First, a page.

DRAMeXchange published a market research paper stating that NAND flash memory will continue to flood the market at lower prices. NAND flash memory is primarily used for storing songs, photos and other data on gadget type devices like digital cameras, MP3 players and iPods. The biggest contributing factor on why the market will continue to see cheap NAND is lack of sales.
Since production forecasts run months ahead, the market has sitting inventory. To move this inventory prices are continueing to drop. For example, DRAMeXchange reported a drop of 20% in June for NAND memory related devices.
The NAND flash market has been so bad that the creator of the chips, SanDisk, on Monday reported a surprise loss of US$68 million for the second quarter. The company blamed the supply glut for its problems, pointing out that it sold a record amount of flash, 120 percent more than the same time last year, but that prices are down 55 percent compared to then.
SanDisk also reported the flash memory pricing might get worse [better for us] in the third quarter. So, it might be a good idea to start picking out your Christmas items now and make sure it’s some type of flash gadget.
On the flip side, with today’s surplus means these companies are cutting back production as well, so once this flood dries up, we could see a shortage for NAND and prices jumping up…and the cycle goes on.
Source: Network World.
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We’ve heard of a USB port replicator which is a fancy word for dock station, but now we have USB Duplicator from Nexcopy. The USB duplicator is the largest PC based copier on the market which quickly and easily copies data to flash drives. The average user wouldn’t need this, but this product would be a great fit for many corporations today. Since USB flash memory is such a popular medium for data distribution the USB duplicator seems like a good investment that would save an IT guy a bunch of time.
The Nexcopy USB Duplicator has several different functions like file copy, which copies files and folders from a PC onto the flash drive with the same file structure. Another feature is USB device copy. This is a low-level USB duplicator with a bit-for-bit copy function. The USB200PC also comes with a Copy Job function so you can set a string of activity…like Format, Copy, Verify and Volume Name.
It appears the USB duplicator uses Windows .NET frameworks for it’s multi-threading technology. This means your 20 devices will copy a little slower than a 1-to-1 copy, but the end result yields 20 USB drives, not 1. Big time saver by anyone’s standards.
The Nexcopy duplicator has a list price of $1,299 which makes it the most economical solution for the number of targets it provides; 20.
Did you know that SD (Secure Digital) memory cards should use a specific type of formatting software? I didn’t. I’ve been using the typical Windows formatting utility for years now – never seen a problem. However, I found out today that Panasonic has such a software utility. A utility that complies with the SD Memory Card Specification.
The SD formatting software is specifically design for this media type and should not be used with other media types such as Compact Flash, USB or Memory Stick.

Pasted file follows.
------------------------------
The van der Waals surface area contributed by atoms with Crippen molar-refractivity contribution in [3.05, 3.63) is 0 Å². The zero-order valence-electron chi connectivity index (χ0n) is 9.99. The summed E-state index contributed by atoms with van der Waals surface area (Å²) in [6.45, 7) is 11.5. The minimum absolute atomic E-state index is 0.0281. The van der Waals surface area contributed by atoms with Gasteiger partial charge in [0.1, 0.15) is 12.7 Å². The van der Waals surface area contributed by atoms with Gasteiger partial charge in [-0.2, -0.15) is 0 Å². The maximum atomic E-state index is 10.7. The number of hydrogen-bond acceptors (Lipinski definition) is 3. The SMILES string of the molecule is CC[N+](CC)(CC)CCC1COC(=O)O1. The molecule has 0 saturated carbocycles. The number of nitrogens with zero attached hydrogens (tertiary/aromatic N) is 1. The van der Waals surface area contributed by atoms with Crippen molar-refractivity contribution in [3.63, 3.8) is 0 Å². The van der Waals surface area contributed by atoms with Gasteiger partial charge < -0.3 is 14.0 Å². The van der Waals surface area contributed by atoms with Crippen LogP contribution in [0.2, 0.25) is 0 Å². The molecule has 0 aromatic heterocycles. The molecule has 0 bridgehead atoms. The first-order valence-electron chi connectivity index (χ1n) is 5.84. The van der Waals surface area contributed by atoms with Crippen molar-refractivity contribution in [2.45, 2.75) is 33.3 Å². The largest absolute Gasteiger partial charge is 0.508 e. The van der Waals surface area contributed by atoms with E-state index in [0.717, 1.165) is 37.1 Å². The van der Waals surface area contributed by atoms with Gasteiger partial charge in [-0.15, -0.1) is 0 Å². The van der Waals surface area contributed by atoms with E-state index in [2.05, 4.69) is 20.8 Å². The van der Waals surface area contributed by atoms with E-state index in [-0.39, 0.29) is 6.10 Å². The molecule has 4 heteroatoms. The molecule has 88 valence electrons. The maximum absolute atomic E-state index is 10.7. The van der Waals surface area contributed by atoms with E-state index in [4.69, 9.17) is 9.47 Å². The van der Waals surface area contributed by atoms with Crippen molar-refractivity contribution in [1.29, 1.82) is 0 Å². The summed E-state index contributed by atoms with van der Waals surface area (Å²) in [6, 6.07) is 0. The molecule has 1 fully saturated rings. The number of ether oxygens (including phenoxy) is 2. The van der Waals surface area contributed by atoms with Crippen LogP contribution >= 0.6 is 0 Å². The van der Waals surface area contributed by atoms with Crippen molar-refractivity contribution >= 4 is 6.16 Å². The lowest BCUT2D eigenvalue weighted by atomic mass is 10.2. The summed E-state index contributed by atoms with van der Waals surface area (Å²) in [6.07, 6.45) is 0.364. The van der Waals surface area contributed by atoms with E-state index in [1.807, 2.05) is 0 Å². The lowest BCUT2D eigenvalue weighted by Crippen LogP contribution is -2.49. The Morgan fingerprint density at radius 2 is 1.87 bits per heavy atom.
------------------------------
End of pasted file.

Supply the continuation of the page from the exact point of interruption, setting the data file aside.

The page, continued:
However, the SD formatting software is ideal for SD, SDHC and all the sub sizes including miniSD and microSD.
It is difficult to determine exactly what the difference is from the Panasonic website but from our investigation it appears you get two benefits. 1) the card size is formatted correctly to maximize size. The Windows version will make your card slightly smaller and 2) with optimized format the flash memory will perform slightly better.
Of the two benefits, it’s difficult to determine how much of a difference a user would really see. Marginal at best. However, if you are anything like me, grab the utility package and give her a try.
Panasonic’s webpage for SD Memory Card Formatting Utility.
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Here is a twist on the traditional flash memory card reader.Â The flash memoy Lady Bug is a creatively designed card reader with some additional features.
The little Lady Bug is a microSD card reader, includes a min 5pin data cable and of all things, includes a micro UV money detector light.Â Hmmm.
Topping it all off, the Lady Bug includes 4GBs of memory so she can be used as a USB drive.
Simply click the black “head” button on the front and the wings pop open giving you access to all her parts and features.Â All this for just $10.
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As Gizmodo says, “swindled“Â That’s what we are all feeling when Tom’s Hardware determined solid state drives don’t save power, they slurp it up like a 64oz soda from 7-11.
The theory behind SSD (Solid State Drives) would be no moving parts, thus a big power savings.Â This thought process seemed particularely promessing for portable laptops.Â However, it seems the “moving parts” cousin – our traditional disk drives – do a better job at power management.
Tom’s Hardware is drawing some conclusions from their experiment.Â Since SSD has an “On or Off” mode this means when your laptop is on, that Solid State Drive is always drawing power; whereas, the old fashion disk drive only draws power when it’s searching for data and thus doesn’t always draw a certain level of power…in fact, these drives are optomized to only pull power at peak search times.
Not sure how much water this theory holds, as the disk drives always need power just to know when a request is being made, but hey, Tom’s Hardware has more resources [for both testing and experience] so I’ll take their word at face value for the moment.